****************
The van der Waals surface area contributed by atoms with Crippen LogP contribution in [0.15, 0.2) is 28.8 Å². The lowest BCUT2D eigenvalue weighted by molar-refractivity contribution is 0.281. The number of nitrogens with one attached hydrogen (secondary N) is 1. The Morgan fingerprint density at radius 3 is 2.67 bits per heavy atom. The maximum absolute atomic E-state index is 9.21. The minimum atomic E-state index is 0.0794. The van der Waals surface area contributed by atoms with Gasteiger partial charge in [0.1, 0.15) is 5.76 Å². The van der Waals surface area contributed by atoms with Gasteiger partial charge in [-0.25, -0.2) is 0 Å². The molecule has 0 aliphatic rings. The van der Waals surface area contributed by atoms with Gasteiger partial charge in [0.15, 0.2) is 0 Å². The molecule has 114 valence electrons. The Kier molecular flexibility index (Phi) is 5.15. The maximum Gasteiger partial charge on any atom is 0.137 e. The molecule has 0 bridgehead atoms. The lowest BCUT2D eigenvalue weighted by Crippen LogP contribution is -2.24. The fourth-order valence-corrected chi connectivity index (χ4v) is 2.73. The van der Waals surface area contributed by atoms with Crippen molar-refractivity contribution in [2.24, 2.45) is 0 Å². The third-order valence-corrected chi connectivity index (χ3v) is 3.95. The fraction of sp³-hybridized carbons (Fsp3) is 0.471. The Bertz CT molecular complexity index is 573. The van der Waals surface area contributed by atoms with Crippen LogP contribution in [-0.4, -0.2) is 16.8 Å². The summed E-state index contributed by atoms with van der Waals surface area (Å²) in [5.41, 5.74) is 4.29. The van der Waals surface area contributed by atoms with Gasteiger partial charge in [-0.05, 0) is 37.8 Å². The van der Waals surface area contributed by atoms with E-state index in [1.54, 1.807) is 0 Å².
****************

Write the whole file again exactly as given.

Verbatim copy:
The van der Waals surface area contributed by atoms with Crippen LogP contribution in [0.15, 0.2) is 28.8 Å². The lowest BCUT2D eigenvalue weighted by molar-refractivity contribution is 0.281. The number of nitrogens with one attached hydrogen (secondary N) is 1. The Morgan fingerprint density at radius 3 is 2.67 bits per heavy atom. The maximum absolute atomic E-state index is 9.21. The minimum atomic E-state index is 0.0794. The van der Waals surface area contributed by atoms with Gasteiger partial charge in [0.1, 0.15) is 5.76 Å². The van der Waals surface area contributed by atoms with Gasteiger partial charge in [-0.25, -0.2) is 0 Å². The molecule has 0 aliphatic rings. The van der Waals surface area contributed by atoms with Gasteiger partial charge in [0.15, 0.2) is 0 Å². The molecule has 114 valence electrons. The Kier molecular flexibility index (Phi) is 5.15. The maximum Gasteiger partial charge on any atom is 0.137 e. The molecule has 0 bridgehead atoms. The lowest BCUT2D eigenvalue weighted by Crippen LogP contribution is -2.24. The fourth-order valence-corrected chi connectivity index (χ4v) is 2.73. The van der Waals surface area contributed by atoms with Crippen molar-refractivity contribution in [2.24, 2.45) is 0 Å². The third-order valence-corrected chi connectivity index (χ3v) is 3.95. The fraction of sp³-hybridized carbons (Fsp3) is 0.471. The Bertz CT molecular complexity index is 573. The van der Waals surface area contributed by atoms with Crippen LogP contribution in [-0.4, -0.2) is 16.8 Å². The summed E-state index contributed by atoms with van der Waals surface area (Å²) in [5.41, 5.74) is 4.29. The van der Waals surface area contributed by atoms with Gasteiger partial charge in [-0.05, 0) is 37.8 Å². The van der Waals surface area contributed by atoms with E-state index in [1.54, 1.807) is 0 Å².